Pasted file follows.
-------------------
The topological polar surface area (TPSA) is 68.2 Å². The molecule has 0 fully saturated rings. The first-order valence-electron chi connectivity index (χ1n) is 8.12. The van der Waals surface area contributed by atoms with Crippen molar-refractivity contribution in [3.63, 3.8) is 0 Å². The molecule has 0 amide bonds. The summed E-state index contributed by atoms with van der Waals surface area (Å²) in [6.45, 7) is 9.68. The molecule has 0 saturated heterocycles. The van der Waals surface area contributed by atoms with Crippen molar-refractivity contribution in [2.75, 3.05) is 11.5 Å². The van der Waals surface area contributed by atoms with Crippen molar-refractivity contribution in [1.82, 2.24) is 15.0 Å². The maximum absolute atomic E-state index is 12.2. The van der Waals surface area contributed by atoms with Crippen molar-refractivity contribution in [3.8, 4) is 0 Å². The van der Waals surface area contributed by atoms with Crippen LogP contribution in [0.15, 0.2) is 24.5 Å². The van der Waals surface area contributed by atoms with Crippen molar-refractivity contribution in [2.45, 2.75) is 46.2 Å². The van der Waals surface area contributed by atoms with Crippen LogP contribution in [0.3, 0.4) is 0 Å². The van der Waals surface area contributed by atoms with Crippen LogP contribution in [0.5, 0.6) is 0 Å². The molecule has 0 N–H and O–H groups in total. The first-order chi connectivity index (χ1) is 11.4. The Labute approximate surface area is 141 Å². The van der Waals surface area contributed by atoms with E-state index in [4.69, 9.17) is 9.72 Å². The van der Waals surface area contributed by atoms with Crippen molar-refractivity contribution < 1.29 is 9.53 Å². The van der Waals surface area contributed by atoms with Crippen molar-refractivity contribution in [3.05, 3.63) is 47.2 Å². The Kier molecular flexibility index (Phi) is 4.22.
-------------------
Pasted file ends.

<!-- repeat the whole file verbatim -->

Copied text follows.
The topological polar surface area (TPSA) is 68.2 Å². The molecule has 0 fully saturated rings. The first-order valence-electron chi connectivity index (χ1n) is 8.12. The van der Waals surface area contributed by atoms with Crippen molar-refractivity contribution in [3.63, 3.8) is 0 Å². The molecule has 0 amide bonds. The summed E-state index contributed by atoms with van der Waals surface area (Å²) in [6.45, 7) is 9.68. The molecule has 0 saturated heterocycles. The van der Waals surface area contributed by atoms with Crippen molar-refractivity contribution in [2.75, 3.05) is 11.5 Å². The van der Waals surface area contributed by atoms with Crippen molar-refractivity contribution in [1.82, 2.24) is 15.0 Å². The maximum absolute atomic E-state index is 12.2. The van der Waals surface area contributed by atoms with Crippen molar-refractivity contribution in [3.8, 4) is 0 Å². The van der Waals surface area contributed by atoms with Crippen LogP contribution in [0.15, 0.2) is 24.5 Å². The van der Waals surface area contributed by atoms with Crippen molar-refractivity contribution in [2.45, 2.75) is 46.2 Å². The van der Waals surface area contributed by atoms with Crippen LogP contribution in [0.3, 0.4) is 0 Å². The van der Waals surface area contributed by atoms with Crippen LogP contribution in [0.5, 0.6) is 0 Å². The molecule has 0 N–H and O–H groups in total. The first-order chi connectivity index (χ1) is 11.4. The Labute approximate surface area is 141 Å². The van der Waals surface area contributed by atoms with E-state index in [4.69, 9.17) is 9.72 Å². The van der Waals surface area contributed by atoms with Crippen molar-refractivity contribution < 1.29 is 9.53 Å². The van der Waals surface area contributed by atoms with Crippen molar-refractivity contribution in [3.05, 3.63) is 47.2 Å². The Kier molecular flexibility index (Phi) is 4.22.